How To Spot an Ethical Dog Café

First, check where the café got its dogs from. Animals bred specifically for cafés usually come from mills or farms that often raise the animals in inhumane conditions. Ideally, the café would have gotten its animals via rescue and adoption.

It’s also important to be aware of which breeds cope well indoors. Huskies, for example, are built for cold weather and can easily overheat in hot environments. A dog café centered around huskies may not be able to give the high level of attention and care that each husky needs. 

Customers should then check if the café has rules on the number of visitors. Even the most sociable pup can tire from a day of cuddles, pats and attention. Go for cafés that have pre-bookings or limit the number of people allowed in. 

The dogs should also be sociable and friendly. Those that aren’t begging for attention or cuddles may be stressed, uncomfortable, tired or sick, so that is one key indicator of their welfare. 

1. Cafe Lua

We featured Café Lua in our ethical cat cafés article, but it’s both a cat and a dog café. It also serves as a pet hotel, grooming salon and shelter at the same time. Customers know that their pets will be well looked after and that their money will go toward the rescue of more cats and dogs.

dog cafe tokyo

2. Dog Burrow Oinu

Dog Burrow Oinu is a dog café that also operates a large dog grooming salon. It’s recommended that customers make a reservation, particularly on weekends and holidays. Children under 6 are not allowed in for the protection of both the dogs and kids. 

3. Hogoken

Hogoken rescues stray dogs and cats and operates multiple branches of its café in Japan. It tries to save as many dogs and cats from euthanization in kill-shelters as possible. Its website features information about all its pets up for adoption. 

dog cafe tokyo

4. Inu no Jikan

Inu no Jikan is a quaint little café that only allows up to six people at a time. Due to the size and the limited number of people, you must make a reservation in advance. However, that means the dogs have plenty of energy to show off to each visitor. The pack includes eight dogs: four Toy Poodles, a Chihuahua, a Shih Tzu, a Pomeranian and a Dachshund. Customers are given an apron after entering the café space to protect their clothes.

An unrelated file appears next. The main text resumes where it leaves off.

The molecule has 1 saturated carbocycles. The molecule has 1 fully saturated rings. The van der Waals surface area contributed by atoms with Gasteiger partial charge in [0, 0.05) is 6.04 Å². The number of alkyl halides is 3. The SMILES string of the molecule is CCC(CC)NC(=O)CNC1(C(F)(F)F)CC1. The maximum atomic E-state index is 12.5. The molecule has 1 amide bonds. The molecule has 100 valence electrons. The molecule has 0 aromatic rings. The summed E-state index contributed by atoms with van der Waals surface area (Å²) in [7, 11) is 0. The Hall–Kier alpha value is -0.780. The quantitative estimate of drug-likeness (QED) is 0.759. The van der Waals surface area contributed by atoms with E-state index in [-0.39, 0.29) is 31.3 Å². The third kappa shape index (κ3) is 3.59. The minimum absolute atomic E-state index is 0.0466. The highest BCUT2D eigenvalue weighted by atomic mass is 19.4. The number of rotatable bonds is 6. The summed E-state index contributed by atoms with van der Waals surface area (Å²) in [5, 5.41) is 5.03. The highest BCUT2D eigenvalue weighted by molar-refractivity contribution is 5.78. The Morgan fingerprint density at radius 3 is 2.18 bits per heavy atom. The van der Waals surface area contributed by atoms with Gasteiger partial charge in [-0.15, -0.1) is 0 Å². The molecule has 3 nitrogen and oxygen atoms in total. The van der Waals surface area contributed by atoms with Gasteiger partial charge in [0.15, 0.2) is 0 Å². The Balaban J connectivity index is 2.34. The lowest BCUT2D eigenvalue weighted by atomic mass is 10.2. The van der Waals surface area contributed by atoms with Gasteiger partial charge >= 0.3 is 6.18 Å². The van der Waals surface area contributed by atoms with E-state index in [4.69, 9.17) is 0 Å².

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5. Ahbase

Rescue dog café Ahbase is designed for both those who own dogs and those who don’t. The “Doggies Room” has handicapped dogs and older dogs that you can adopt. There are also other rescue dogs in the petting space. In addition to the café, customers can pay to walk the dogs while dog owners can use the grooming salon and vet services. 

6. Cats&Dogs

The dogs and cats at Cats&Dogs were rescued from abusive homes and kill shelters. The mascot Saran-chan was sold as food in a Korean market before she was rescued by the owner of this café. You can, of course, visit and play with the dogs in the dog area, as well as apply to foster and adopt dogs via the café’s website. Reservations are required. 

7. Small Life Protection Japan

The NPO Small Life Protection Japan operates a rescued dog and cat café to unite pets with potential owners. It has many breeds of dogs, both small and large. Interested adopters can visit or simply check the pets on Instagram and Facebook at the beginning of each week. 

8. NPO Orphan Rescue Team Dog and Cat Transfer Center (Tokyo)

Located on the first floor of Tamagawa Denenchofu Clinic, you will find the Tokyo branch of the NPO Orphan Rescue Team Dog and Cat Transfer Center, operated by an animal protection organization from Hiroshima. The profits from the café go to rescuing more animals and taking care of the ones in the café. You can interact with about seven to eight rescue dogs and five to six rescue cats. To check the exact number of pets in advance, visit the website as it changes. 

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